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Block Office Macros on removable storage devices (including mobile)

blog22_0September 06, 2016 – secRMM has added another security rule which does not really fall into the Data Loss Prevention (DLP) category but more in the antimalware category.  The new rule is named “BlockOfficeMacrosOnDevice”.  As the name implies, secRMM will block opening any Microsoft Office document residing on a removable storage device that has a macro(s) embedded within it.

You can also view a YouTube video on this subject

Microsoft has been doing a great job of securing the Office suite, especially with Office 2016 (see MS Blog: New feature in Office 2016 can block macros and help prevent infection).  As you can see, they have a “Group Policy” that you can apply to your domain(s).  Microsoft has a Malware Protection Center where you can get more information about Office Macros at:
https://www.microsoft.com/en-us/security/portal/threat/macromalware.aspx.

What has still not been addressed (until now) is the handling of removable/plug-and-play storage devices.  We are talking about thumb drives, USB connected mobile devices, SD-Cards, external hard drives, CD/DVD, etc.  This is what the secRMM “BlockOfficeMacrosOnDevice” addresses.  You can apply this setting in multiple ways:

Active Directory Group Policy and/or
Microsoft System Center Configuration Manager (SCCM) and/or
On the individual computer by using the “Computer Management” MMC and/or
Script (Powershell, VBScript, JScript, CMD, etc.) – Yes, secRMM is 100% scriptable

Another good thing about the secRMM “BlockOfficeMacrosOnDevice” feature is that it supports Office 2016, 2013, 2010, 2007 and 2003.  It probably supports even older versions but we could not find an older version than 2003 to install and test with!

If you are concerned about Macro-based malware, now you can have this additional help by using secRMM.

The screenshots below will show you what we discussed above.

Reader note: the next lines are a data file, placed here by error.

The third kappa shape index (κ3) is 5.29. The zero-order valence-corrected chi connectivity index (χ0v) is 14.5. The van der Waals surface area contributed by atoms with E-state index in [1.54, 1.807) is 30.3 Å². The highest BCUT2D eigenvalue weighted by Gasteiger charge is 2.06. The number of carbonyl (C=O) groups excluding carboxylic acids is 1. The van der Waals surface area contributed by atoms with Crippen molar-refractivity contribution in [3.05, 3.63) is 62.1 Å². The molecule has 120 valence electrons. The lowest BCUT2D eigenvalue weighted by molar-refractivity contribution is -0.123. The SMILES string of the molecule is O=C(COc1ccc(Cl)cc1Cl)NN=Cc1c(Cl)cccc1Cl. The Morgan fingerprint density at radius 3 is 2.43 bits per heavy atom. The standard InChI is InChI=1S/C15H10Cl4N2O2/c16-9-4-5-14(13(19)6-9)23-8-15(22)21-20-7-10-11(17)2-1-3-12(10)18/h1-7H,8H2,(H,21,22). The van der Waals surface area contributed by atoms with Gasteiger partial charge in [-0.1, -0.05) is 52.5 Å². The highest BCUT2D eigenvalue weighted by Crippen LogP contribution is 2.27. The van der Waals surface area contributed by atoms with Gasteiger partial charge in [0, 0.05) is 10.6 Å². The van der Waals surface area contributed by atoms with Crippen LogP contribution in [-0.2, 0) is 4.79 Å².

In the first 2 screenshots, we are just turning on the rule (we used the “Computer Management” MMC).  It is just a checkbox, on or off.  You must be an Administrator on the computer to be able to access the secRMM rules.

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The next 3 screen shots show you what the end-user will experience when they go to open an Office document with a macro(s) embedded within it.  The first 2 screen shots are from explorer.  The third screen shot is if they try to use a command window.  Note that this blocking functionality will also apply if they first open the Office program and then do a File->Open operation from within the Office program.
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Now, as the IT and/or security Administrator, you will also be able to see in the event log that this condition has occurred (i.e. an end-user tried to open an Office document on a removable storage device and the Office document had a macro(s) embedded within it).

The screen shot below has a lot of information contained within it.  First, it tells you that a “BLOCK MACROS ON DEVICE ACTIVE” event occurred (in the secRMM event log, that is event id 514).  It tells you the user who tried to open the Office document (in the screen shot, this is CONTOSO\Angela).  Next, it tells you about the removable storage device.  Next, it tells you the program that tried to open the Office document.  In this case, it is Winword.exe.  The last line is kind of long but it is really the most detailed so we break it down below the screen shot.
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Command Line: “C:\Program Files\Microsoft Office\Root\Office16\WINWORD.EXE” /n “E:\Programs\OfficeMacros\2003\Word1Macro_2003.doc” /o “”,
Current Directory: E:\Programs\OfficeMacros\2003,
Office Macro(s): ThisDocument(Document:3), Module1(Code:14)

The text above logs what the “command line” looked like when Windows tried to open the Office document.  It also logs the “current directory”.  Lastly, it lists the macro information contained inside the Office document.  In the above event, we can see that inside this Word document, the “ThisDocument” VBA object has a macro of type “Document” and there are 3 lines of executable code.  There is also an object named Module1 which has a macro of type “Code” and there are 14 lines of code.

Below is a screen shot of the Word document used in our example with the Visual Basic Editor open so you can see why secRMM listed what it did.

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If you get a secRMM event and the Additional Info line contains:
Description=Programmatic access to Visual Basic Project is not trusted.
this means that the Office program does not trust macros so secRMM could not parse the file for macros.  What?!!!  Right, it sounds crazy but secRMM is not doing anything out of the ordinary to obtain the information about the macros.  This message means there ARE macros but secRMM is not allowed to look at them.

We hope you found this information useful.
You can try secRMM for 30 days (fully functional).
Please visit the Squadra Technologies web site to download secRMM.
Thanks for reading!

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